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Old 06-29-2016, 04:30 PM   #1
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Vinyl Wallcovering?

The teak paneling in the aft stateroom suffers from water stains from an old leak. I've been thinking about applying a vinyl wall covering, trimming the edges in Teak to cover this mess up. Has anyone done this, or willing to offer any other suggestion? My thought is it might brighten up the area.
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Old 06-29-2016, 07:33 PM   #2
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The glue you use to glue the vinyl to the existing finish on the paneling will eventually give way leaving loose vinyl. The boat is probably more valuable with wood paneling.
Refinishing is really not that bad of a job with prep and good products.
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Old 06-29-2016, 08:00 PM   #3
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Greetings,
Mr. MS. I tend to agree with Mr. L. but if refinishing doesn't work out, application of a new teak veneer would maintain the originality.

Some original veneers seem to be microns thick so you may not have much to work with in the refinishing department.
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Old 06-29-2016, 09:48 PM   #4
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I concur with the others. Doesn't look so bad. Not delaminated. Not rotten. Sand gently and refinish. With some kind of luck you may be able to avoid wholesale stripping of the adjacent sound finish. The veneer is likely to be quite thin so gently-gently!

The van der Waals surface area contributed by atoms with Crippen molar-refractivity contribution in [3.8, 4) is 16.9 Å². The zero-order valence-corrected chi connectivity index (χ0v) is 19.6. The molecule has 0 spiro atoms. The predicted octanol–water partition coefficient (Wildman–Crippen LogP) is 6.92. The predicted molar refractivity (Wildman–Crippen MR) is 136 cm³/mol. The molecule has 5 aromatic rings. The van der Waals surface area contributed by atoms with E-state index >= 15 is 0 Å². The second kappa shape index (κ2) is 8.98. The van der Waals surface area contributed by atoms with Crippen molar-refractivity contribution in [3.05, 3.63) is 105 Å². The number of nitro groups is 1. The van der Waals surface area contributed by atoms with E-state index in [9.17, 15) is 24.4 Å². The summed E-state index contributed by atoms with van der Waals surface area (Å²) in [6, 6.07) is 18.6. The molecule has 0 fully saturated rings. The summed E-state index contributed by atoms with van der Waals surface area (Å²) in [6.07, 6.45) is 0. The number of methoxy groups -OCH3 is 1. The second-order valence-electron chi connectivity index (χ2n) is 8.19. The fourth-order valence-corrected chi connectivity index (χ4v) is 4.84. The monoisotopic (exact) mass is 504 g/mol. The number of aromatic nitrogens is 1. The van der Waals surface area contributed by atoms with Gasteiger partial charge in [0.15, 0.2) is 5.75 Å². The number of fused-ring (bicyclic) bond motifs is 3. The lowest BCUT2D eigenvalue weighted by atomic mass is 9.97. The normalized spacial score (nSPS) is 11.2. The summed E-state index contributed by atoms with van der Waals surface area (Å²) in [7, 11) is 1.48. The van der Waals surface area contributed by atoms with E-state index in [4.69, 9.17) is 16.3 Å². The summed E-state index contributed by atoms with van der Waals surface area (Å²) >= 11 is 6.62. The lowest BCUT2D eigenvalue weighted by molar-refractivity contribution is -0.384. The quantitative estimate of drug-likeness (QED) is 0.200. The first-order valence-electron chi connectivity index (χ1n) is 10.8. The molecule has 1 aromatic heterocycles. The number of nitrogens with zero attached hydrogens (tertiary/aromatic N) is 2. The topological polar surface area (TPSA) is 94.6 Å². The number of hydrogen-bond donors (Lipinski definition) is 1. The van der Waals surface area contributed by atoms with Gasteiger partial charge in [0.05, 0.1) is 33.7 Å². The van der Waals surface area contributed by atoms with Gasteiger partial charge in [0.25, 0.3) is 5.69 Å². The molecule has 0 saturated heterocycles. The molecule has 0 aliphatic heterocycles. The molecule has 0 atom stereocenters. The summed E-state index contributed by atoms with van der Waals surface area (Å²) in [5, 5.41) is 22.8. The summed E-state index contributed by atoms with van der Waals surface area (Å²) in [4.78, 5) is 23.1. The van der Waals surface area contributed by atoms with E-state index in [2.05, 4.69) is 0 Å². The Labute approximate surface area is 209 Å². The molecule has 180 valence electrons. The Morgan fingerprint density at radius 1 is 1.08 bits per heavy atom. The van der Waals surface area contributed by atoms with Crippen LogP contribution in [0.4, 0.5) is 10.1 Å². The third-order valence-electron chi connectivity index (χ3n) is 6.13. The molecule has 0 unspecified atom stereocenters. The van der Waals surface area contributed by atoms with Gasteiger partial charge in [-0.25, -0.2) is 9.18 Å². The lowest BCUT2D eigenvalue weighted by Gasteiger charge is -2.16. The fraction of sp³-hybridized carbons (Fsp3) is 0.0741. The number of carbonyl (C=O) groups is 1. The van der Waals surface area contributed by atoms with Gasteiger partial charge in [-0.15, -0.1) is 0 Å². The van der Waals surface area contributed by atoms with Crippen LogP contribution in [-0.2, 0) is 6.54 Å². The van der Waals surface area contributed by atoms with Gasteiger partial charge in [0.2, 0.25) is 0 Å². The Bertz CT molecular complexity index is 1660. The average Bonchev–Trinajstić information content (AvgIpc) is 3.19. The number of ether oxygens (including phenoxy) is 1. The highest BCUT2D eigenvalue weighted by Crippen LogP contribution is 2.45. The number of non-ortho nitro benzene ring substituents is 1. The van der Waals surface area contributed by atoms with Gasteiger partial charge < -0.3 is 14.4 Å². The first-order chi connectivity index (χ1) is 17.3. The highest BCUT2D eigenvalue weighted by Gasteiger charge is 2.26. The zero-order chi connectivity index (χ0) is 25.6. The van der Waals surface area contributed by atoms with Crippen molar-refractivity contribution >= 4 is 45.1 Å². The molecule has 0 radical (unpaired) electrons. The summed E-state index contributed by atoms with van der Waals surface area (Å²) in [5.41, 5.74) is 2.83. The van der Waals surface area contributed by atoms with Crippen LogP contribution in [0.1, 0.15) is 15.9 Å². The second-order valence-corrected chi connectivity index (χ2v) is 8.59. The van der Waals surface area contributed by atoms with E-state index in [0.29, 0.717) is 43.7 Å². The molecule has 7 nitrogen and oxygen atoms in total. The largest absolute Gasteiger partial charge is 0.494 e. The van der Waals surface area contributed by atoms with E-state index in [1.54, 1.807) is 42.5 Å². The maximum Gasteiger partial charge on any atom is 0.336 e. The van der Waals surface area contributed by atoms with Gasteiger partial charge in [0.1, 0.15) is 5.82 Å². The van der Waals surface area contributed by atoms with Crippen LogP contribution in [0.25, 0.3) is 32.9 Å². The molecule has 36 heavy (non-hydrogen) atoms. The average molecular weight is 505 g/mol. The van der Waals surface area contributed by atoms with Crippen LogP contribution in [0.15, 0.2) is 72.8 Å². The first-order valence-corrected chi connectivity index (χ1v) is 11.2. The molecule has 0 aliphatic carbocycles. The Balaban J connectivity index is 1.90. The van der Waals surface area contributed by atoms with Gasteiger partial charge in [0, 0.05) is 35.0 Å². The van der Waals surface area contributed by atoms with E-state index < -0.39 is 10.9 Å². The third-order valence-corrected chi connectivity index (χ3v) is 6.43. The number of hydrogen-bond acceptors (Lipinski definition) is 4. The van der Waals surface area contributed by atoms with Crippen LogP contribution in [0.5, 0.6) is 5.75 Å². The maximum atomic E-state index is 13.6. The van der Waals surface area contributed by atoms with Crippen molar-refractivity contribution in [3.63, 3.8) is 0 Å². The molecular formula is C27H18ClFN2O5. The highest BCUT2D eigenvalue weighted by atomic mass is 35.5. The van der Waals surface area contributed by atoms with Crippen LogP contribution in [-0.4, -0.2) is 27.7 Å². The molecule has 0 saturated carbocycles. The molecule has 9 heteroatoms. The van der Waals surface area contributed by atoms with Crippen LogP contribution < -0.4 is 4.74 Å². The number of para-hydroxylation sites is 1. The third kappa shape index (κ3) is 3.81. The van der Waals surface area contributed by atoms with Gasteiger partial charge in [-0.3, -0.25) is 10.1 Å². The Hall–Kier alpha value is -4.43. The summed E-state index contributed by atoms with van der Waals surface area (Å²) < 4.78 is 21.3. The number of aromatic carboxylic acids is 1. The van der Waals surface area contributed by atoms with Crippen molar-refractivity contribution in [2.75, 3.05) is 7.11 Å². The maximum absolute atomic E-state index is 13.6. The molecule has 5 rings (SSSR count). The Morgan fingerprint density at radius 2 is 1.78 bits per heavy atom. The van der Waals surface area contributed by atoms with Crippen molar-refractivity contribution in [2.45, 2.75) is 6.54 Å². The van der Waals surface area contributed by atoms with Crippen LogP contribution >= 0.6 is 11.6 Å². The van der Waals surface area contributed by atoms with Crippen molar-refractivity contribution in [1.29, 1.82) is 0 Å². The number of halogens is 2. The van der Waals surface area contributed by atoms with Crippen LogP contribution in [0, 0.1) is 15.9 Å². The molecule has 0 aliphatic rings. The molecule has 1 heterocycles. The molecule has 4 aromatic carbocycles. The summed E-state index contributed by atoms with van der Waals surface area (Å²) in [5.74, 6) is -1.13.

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Old 07-01-2016, 06:35 AM   #5
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To do the least surface removal you might purchase a cabinet scraper blade and a burnishing tool.

This can scrape a very thin layer off a surface , with no need to sand after.

A brand new plane blade , with a hook put on with the burnishing tool can also do great work.

An oil sharpening stone will remove the hook as it gets dull and you can then reform it.
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Old 07-01-2016, 07:28 AM   #6
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Quote:
Originally Posted by Lepke View Post
The glue you use to glue the vinyl to the existing finish on the paneling will eventually give way leaving loose vinyl. The boat is probably more valuable with wood paneling.
Refinishing is really not that bad of a job with prep and good products.
Can you elaborate on the proper prep and products? (Refinishing for Dummies)
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Old 07-01-2016, 09:53 AM   #7
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Here's a great write up on how to do it.

Repairing water stained interior paneling

Ken
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Old 07-01-2016, 12:33 PM   #8